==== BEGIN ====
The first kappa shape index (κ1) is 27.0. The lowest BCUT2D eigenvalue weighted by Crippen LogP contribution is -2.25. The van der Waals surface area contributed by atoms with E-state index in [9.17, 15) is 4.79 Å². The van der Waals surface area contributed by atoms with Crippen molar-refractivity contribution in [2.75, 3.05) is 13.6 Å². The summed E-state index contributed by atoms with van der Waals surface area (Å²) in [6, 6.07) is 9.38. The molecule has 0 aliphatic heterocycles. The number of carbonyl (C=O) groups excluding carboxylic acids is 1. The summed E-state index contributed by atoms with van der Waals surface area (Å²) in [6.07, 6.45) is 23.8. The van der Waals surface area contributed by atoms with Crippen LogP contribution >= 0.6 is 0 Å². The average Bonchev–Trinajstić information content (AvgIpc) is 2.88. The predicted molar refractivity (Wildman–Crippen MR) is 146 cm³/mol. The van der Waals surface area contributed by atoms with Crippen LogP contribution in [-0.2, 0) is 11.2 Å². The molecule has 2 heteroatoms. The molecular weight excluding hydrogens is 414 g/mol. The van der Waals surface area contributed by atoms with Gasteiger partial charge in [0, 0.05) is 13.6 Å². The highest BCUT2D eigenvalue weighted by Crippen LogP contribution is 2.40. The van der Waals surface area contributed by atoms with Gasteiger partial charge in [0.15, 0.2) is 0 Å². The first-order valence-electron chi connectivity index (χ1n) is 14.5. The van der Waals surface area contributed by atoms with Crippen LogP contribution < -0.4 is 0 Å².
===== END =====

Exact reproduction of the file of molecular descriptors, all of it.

The first kappa shape index (κ1) is 27.0. The lowest BCUT2D eigenvalue weighted by Crippen LogP contribution is -2.25. The van der Waals surface area contributed by atoms with E-state index in [9.17, 15) is 4.79 Å². The van der Waals surface area contributed by atoms with Crippen molar-refractivity contribution in [2.75, 3.05) is 13.6 Å². The summed E-state index contributed by atoms with van der Waals surface area (Å²) in [6, 6.07) is 9.38. The molecule has 0 aliphatic heterocycles. The number of carbonyl (C=O) groups excluding carboxylic acids is 1. The summed E-state index contributed by atoms with van der Waals surface area (Å²) in [6.07, 6.45) is 23.8. The van der Waals surface area contributed by atoms with Crippen LogP contribution >= 0.6 is 0 Å². The average Bonchev–Trinajstić information content (AvgIpc) is 2.88. The predicted molar refractivity (Wildman–Crippen MR) is 146 cm³/mol. The van der Waals surface area contributed by atoms with Crippen LogP contribution in [-0.2, 0) is 11.2 Å². The molecule has 2 heteroatoms. The molecular weight excluding hydrogens is 414 g/mol. The van der Waals surface area contributed by atoms with Gasteiger partial charge in [0, 0.05) is 13.6 Å². The highest BCUT2D eigenvalue weighted by Crippen LogP contribution is 2.40. The van der Waals surface area contributed by atoms with Gasteiger partial charge in [0.15, 0.2) is 0 Å². The first-order valence-electron chi connectivity index (χ1n) is 14.5. The van der Waals surface area contributed by atoms with Crippen LogP contribution < -0.4 is 0 Å².